It’s only been a few months since Tesla introduced the world to its new-look Model 3, but news out of Australia says it won’t inherit the old model’s five-star safety rating even though they’re fundamentally the same car.
The Australasian New Car Assessment Program, or ANCAP, received information from Tesla that the rating couldn’t be applied to the Model 3 facelift “at this time”.
The reason why the model is now “unrated” is unknown, as the American carmaker nor the vehicle safety body didn’t outline any details upon making the announcement.
Funnily enough, the facelift features more safety features than the old Model 3, such as an additional centre airbag and stronger side-impact performance.
Australian publication CarsGuide reports that the updated EV was recently recalled due to an issue with the child seat tether anchor point in the rear central position, but it’s unknown whether this has anything to do with the removal of its safety rating. No recalls for the facelift Model 3 have been issued in New Zealand.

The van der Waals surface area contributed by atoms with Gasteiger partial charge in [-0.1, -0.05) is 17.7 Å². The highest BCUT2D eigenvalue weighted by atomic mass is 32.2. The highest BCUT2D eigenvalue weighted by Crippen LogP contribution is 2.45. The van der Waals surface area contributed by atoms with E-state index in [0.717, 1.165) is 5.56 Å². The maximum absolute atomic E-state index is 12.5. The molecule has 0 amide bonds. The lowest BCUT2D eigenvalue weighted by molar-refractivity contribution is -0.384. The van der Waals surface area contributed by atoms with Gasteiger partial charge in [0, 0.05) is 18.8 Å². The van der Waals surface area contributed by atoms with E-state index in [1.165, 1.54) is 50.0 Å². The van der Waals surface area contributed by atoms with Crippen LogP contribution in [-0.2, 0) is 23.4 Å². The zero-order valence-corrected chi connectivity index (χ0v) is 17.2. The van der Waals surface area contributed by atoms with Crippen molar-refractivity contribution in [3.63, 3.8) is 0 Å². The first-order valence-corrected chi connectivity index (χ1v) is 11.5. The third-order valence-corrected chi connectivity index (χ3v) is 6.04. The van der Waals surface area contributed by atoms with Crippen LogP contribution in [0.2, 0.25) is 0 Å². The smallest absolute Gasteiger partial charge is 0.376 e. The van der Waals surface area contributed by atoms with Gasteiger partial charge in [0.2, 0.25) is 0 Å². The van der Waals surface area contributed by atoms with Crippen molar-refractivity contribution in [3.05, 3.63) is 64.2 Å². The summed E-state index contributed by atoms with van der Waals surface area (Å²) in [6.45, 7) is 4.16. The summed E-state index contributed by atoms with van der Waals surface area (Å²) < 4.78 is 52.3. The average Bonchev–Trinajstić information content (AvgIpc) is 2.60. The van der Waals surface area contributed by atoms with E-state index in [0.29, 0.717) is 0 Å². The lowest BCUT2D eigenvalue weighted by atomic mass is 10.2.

“ANCAP encourages all consumers and fleet buyers to prioritise the purchase of vehicles which are confirmed to hold a current five-star ANCAP safety rating, ensuring the highest levels of safety,” said Carla Hoorweg, Chief Executive Officer of ANCAP.
It was just last week when ANCAP announced that some of New Zealand’s most popular models now have expired safety ratings, including the Mitsubishi Eclipse Cross, Toyota C-HR, and more. However, that’s because vehicles are required to undergo testing every six years as safety standards change over time.
In the case of the Model 3, the EV was introduced locally in August 2019 which means it has only been on sale for about four and a half years. So it seems then that the facelift has undergone a big enough technical change to warrant the need to be tested again.